How tech is preparing FM companies for the future

How tech is preparing FM companies for the future
FM technology is gaining traction.
Published: 9 June 2019 - 10:05 a.m.

Facility management companies today are facing more challenges than ever before. With building trends shifting from mid-rise structures to towers, construction processes have become more complex and building owners and tenants are seeking improved services.

In addition, there is a growing need for energy- and cost-efficient solutions as building owners look to curtail power and water wastage to reduce utility costs. For facilities management companies, it is necessary to adopt innovative solutions that deliver cost optimisation and help to manage workforce deployment efficiently.

Thanks to technological advancements such as the development of the internet of things (IoT), artificial intelligence (AI), computerised maintenance management systems (CMMS), and computer-aided facilities management (Cafm), the facilities management industry has experienced significant transformation in recent years.

The construction industry requires efficient systems to manage portfolios of structures, as well as buildings that are under construction. With the rise of IoT, AI, and machine learning, facilities management work has become less labour-intensive and more data-driven.

With the implementation of AI, it becomes more convenient for facility managers to oversee and resolve any problems that affect operations. From heating, ventilation, and air-conditioning systems to smart lighting solutions and automated cleaning systems, facility managers are now looking to technological innovations to reduce costs, enhance services, and save time.

The adoption of automated building solutions is rapidly expanding in the Middle East, and uptake is especially strong in the UAE.

Under its Smart Dubai programme, the emirate’s Roads and Transport Authority (RTA) has begun to use robots to clean Dubai Metro stations. The cleaning robots are equipped with laser-powered sensors and a sonar receiver, which is capable of shifting between spaces and detecting barriers in order to avoid collisions.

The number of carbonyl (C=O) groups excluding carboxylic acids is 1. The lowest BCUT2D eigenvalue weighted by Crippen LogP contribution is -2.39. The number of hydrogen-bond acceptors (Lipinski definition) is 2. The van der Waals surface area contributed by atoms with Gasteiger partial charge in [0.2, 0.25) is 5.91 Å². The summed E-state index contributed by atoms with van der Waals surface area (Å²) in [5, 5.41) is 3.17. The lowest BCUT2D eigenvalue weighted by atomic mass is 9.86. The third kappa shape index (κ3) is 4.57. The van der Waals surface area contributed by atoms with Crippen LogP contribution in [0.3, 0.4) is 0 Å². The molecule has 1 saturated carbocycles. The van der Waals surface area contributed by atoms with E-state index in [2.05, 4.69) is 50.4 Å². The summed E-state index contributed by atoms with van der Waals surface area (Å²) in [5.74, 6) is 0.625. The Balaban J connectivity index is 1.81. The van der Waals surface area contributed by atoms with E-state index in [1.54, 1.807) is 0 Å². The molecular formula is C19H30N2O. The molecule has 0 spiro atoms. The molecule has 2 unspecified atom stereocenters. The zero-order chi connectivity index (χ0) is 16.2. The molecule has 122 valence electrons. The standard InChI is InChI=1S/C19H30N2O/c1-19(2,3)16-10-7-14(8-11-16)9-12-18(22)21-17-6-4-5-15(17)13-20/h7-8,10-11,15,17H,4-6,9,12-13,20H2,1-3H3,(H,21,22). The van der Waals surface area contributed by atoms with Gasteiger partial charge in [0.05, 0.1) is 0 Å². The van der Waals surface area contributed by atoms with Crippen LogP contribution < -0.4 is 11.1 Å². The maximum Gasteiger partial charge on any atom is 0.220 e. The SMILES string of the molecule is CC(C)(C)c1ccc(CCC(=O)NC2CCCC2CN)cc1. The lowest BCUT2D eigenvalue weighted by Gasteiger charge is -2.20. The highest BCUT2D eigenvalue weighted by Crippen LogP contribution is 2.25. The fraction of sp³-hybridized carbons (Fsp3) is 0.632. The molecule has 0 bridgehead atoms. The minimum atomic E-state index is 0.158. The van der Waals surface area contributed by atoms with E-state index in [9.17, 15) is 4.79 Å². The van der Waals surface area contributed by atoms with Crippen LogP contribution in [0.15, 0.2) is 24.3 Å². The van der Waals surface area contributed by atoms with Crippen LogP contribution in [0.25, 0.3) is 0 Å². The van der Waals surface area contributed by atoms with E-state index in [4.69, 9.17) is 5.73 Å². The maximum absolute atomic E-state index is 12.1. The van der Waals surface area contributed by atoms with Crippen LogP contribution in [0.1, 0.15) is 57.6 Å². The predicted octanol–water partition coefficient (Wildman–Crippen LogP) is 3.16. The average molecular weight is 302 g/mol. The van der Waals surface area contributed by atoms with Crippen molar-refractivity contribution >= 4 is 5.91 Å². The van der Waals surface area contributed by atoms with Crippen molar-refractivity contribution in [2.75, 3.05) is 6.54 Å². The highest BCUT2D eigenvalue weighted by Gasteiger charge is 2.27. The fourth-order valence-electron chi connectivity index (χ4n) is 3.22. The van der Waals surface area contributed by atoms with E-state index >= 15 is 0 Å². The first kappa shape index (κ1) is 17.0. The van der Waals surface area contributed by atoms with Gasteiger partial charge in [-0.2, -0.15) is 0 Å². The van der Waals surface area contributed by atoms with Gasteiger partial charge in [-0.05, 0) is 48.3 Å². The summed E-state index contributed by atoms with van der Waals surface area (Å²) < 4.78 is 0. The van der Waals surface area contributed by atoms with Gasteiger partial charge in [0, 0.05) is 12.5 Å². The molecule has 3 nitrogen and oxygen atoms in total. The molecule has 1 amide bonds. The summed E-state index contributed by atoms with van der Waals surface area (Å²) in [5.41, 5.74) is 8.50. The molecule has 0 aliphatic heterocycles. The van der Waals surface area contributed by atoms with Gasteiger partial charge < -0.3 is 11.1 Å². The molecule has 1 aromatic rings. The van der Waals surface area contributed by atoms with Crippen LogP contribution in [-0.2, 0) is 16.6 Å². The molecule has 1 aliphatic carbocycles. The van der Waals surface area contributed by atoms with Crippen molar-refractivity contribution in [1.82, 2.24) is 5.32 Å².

According to the RTA, the robots can be pre-set to carry out the automated cleaning of floors and only require human intervention for tasks such as adding water to their 90-litre tanks.

In the current market, Cafm software delivers a host of practical advantages for facility managers in the workplace. For example, Dubai-based Emrill Services utilises Cafm systems to deliver its services. The company launched a housekeeping service delivery application that is operational in Emaar’s Emirates Living master community, which includes the Meadows, the Springs, the Lakes, Emirates Hills, the Greens, and the Views neighbourhoods.

Emrill worked with Indian tracking company Technopurple to develop the technology for its application, which is designed to monitor the delivery of soft facility management services in buildings of all sizes.

For the growing number of facilities management and maintenance companies that are making the switch to Cafm systems, the technology speeds up and simplifies the process of monitoring and managing customer service requests.

Elsewhere, facilities management companies are installing smart sensors in buildings to monitor the facilities remotely, so that only routine maintenance work needs to be assigned to technicians. When backed by tools such as CMMS, these sensors can support the optimisation of a building’s power supply and the management of its utilities.

As well as delivering potentially substantial cost and energy savings, facilities management specialists that successfully keep pace with the rapid advances in technology within the sector will also be able to differentiate themselves by creating value-driven service offerings for both building owners and tenants.

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